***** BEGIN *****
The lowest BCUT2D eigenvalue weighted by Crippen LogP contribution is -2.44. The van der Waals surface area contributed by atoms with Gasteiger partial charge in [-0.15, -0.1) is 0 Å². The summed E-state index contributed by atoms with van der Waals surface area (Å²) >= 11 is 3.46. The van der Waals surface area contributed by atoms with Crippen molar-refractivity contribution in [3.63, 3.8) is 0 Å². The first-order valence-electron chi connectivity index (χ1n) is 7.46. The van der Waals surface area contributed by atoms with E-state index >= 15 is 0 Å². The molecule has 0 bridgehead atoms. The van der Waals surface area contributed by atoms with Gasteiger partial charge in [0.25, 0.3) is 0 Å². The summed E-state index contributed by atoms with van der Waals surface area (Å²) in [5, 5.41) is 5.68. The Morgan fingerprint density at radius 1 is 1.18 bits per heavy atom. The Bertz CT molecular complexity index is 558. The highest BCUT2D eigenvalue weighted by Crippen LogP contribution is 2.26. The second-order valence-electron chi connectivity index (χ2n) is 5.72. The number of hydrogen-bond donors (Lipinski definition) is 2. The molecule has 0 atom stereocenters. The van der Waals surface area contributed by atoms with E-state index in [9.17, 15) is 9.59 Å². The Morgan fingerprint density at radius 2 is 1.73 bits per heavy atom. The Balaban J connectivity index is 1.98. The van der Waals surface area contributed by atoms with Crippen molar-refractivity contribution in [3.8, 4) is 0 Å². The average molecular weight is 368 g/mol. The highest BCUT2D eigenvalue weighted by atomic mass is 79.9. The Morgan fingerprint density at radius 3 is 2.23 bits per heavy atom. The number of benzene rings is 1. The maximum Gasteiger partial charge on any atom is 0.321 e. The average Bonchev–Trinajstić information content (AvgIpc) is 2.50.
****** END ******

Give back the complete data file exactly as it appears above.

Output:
The lowest BCUT2D eigenvalue weighted by Crippen LogP contribution is -2.44. The van der Waals surface area contributed by atoms with Gasteiger partial charge in [-0.15, -0.1) is 0 Å². The summed E-state index contributed by atoms with van der Waals surface area (Å²) >= 11 is 3.46. The van der Waals surface area contributed by atoms with Crippen molar-refractivity contribution in [3.63, 3.8) is 0 Å². The first-order valence-electron chi connectivity index (χ1n) is 7.46. The van der Waals surface area contributed by atoms with E-state index >= 15 is 0 Å². The molecule has 0 bridgehead atoms. The van der Waals surface area contributed by atoms with Gasteiger partial charge in [0.25, 0.3) is 0 Å². The summed E-state index contributed by atoms with van der Waals surface area (Å²) in [5, 5.41) is 5.68. The Morgan fingerprint density at radius 1 is 1.18 bits per heavy atom. The Bertz CT molecular complexity index is 558. The highest BCUT2D eigenvalue weighted by Crippen LogP contribution is 2.26. The second-order valence-electron chi connectivity index (χ2n) is 5.72. The number of hydrogen-bond donors (Lipinski definition) is 2. The molecule has 0 atom stereocenters. The van der Waals surface area contributed by atoms with E-state index in [9.17, 15) is 9.59 Å². The Morgan fingerprint density at radius 2 is 1.73 bits per heavy atom. The Balaban J connectivity index is 1.98. The van der Waals surface area contributed by atoms with Crippen molar-refractivity contribution in [3.8, 4) is 0 Å². The average molecular weight is 368 g/mol. The highest BCUT2D eigenvalue weighted by atomic mass is 79.9. The Morgan fingerprint density at radius 3 is 2.23 bits per heavy atom. The number of benzene rings is 1. The maximum Gasteiger partial charge on any atom is 0.321 e. The average Bonchev–Trinajstić information content (AvgIpc) is 2.50.